The 10 Commandments for Smart Motorcycle Hooligans

  1. Behave yourself in traffic! For crying out loud, what exactly does it prove when you’re doing a sustained 150 mph on the Interstate, passing everybody like they’re sitting still? Or pulling wheelies in traffic or otherwise annoy cagers with excessive display of your elevated risk acceptance. It only proves one thing: You’re an assclown who is going to have a really short riding career and you risk involving others in your shit-for-brains antics by putting them into possible harm’s way. And they might get to run you over, killing you because you fucked up. Now they have to live with THAT for the rest of their lives. No seriously. That’s just stupid. You want to speed and stunt? Find a deserted backroad with little traffic and no intersecting roads and have all the Hooligan fun you want. The less witnesses the better, and please don’t use the same spot all the time.
  2. Don’t involve others in your shenanigans. (See #1 above)
  3. Don’t pass like a jackass! Don’t tailgate! Don’t make other motorists feel pressured to speed up or get out of your way. Make sure it’s safe and give them some space. No buzzing the mirrors or cutting them off by coming back into your lane too soon. Respect their space and make a clean pass. You want to enjoy your ride, let them enjoy theirs.
  4. Be courteous. When someone does pull over to let you pass (this is a frequent occurrence on mountain roads) know that this is a courtesy extended to you. Give them a nod or a friendly wave. Let them know you appreciate their gesture of good will. Again, chances are if you ride their ass they won’t do jack for you. Respect others and they may just respect you.
  5. Speed safely. Yes. There is such a thing. Don’t hold higher speeds at sustained levels. Slow down for oncoming traffic and for areas that pose severe risk at higher speeds, such as intersecting roads, overlooks, pull-offs, parking lots, driveways, and areas with limited sight distance. You should be able to come to a complete stop within your line of sight, no matter what speed you’re going.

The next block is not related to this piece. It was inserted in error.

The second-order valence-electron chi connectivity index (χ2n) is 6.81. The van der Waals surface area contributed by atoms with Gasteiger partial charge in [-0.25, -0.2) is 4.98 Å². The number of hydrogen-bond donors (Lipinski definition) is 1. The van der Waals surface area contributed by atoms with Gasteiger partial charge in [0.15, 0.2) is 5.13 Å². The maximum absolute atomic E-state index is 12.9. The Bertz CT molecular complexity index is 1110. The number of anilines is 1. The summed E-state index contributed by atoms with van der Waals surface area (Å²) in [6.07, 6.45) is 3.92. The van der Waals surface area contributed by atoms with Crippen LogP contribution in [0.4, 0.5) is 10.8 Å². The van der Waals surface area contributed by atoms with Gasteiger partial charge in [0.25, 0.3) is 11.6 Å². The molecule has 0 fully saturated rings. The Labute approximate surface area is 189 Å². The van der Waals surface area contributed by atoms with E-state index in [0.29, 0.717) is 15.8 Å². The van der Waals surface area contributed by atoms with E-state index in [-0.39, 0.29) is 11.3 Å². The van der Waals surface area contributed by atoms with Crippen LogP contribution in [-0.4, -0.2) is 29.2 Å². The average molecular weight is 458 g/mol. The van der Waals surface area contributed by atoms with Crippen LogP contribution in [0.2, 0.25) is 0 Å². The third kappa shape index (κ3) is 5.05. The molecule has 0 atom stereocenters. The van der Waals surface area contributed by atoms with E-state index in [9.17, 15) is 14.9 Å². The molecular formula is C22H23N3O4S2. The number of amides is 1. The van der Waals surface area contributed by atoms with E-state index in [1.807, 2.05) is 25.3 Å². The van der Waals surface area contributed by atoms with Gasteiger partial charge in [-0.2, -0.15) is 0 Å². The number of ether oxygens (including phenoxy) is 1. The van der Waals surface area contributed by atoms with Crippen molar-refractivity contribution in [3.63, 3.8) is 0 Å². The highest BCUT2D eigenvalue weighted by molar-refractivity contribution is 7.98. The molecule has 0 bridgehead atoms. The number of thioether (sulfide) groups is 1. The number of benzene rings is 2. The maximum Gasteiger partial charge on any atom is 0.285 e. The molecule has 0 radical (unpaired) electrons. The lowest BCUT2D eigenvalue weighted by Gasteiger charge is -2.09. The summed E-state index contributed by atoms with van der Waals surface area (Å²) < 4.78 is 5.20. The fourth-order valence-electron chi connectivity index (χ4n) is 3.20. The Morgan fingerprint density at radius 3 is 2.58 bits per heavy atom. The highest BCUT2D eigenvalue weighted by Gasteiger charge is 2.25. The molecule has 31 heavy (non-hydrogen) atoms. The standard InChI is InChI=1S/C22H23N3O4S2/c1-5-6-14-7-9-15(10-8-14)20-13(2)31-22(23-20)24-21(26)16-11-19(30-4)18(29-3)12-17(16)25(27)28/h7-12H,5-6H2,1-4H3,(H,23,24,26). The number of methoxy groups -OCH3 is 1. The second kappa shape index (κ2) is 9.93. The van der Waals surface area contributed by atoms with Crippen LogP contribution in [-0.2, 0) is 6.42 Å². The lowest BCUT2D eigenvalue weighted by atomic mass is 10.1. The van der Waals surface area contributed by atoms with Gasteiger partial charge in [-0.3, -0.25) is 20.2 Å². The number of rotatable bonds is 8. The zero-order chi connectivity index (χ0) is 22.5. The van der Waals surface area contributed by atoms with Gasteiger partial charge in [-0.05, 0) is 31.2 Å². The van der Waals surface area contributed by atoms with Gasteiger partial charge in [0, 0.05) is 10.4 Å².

6. Don’t speed stupid! No speeding (or other high-performance tricks, for that matter) in school zones, residential areas, parking lots, construction zones and other populated high-risk zones. The hefty price of a ticket written in any of those places should be your guide, if safety isn’t a main concern for you.
  7. Adhere to your riding group’s rules or don’t ride with them. Period.
  8. Respect the ride of others. We all have differing riding philosophies and have to ride within our chosen machine’s limitations. Make your passes clean, don’t harass other bikers even if you do not agree with their style, and keep the safety of other riders in mind before you act out.
  9. Don’t be a freaking asshole when you get pulled over. Own your shit!!! The cop is just doing his job and more often than not (within reason), if you were not being a jackass or riding like one, you might just get away with a warning. Don’t play the victim. Don’t whine. Don’t give the officer a hard time. You knew what you were doing could have dire consequences if you happen to get caught. We all know the risks involved when we decide to partake in a little throttle therapy that goes above and beyond.
  10. Don’t be a habitual offender. Ride hard, but ride smart. Don’t ride beyond your skill or machine limit. Engage in your criminal pastime in small doses; and, please, wear all your freaking gear, especially when you’re planning on getting “sporty”. No excuses! Dress for the slide, not the ride! Full race gear is wholeheartedly recommended.

You may now cast the first stone…


15 Comments on “The Law of (Responsible) Hooliganism”

  1. john says:

    Cool.
    Common sense tells me i can recognize all these points as legit and i work on keeping things in check , sometimes though there appears to be those “Hooligans” driven more by hormones than the HP under their butt cheeks that seem to be quite lacking in that most valuable commodity . Adrenaline rush does not always make for the more rational decisions. If ya ride for the high ya may kiss yur ass goodby. something i’m trying to pay more attention to lately.
    cheers
    thought provoking write up.

    • Miss Busa says:

      Thanks, John. I am so preaching to the choir again, aren’t I? LOL Oh well, if I can convince one squid to go into “stealth mode” I consider it a huge success. 😉 (I have lowered expectations.) *grins*

  2. James says:

    Good Article… We practice Responsible (semi) Hooliganism Riding here. Mostly have fun on back roads and try to avoid traffic…. http://youtu.be/lc4shsEaLpU

    • Miss Busa says:

      Nice touch with the video, James. Three seconds in I can see nothing but sky, and hear myself say: “Of course!” =D Rock on, my Hooligan brother.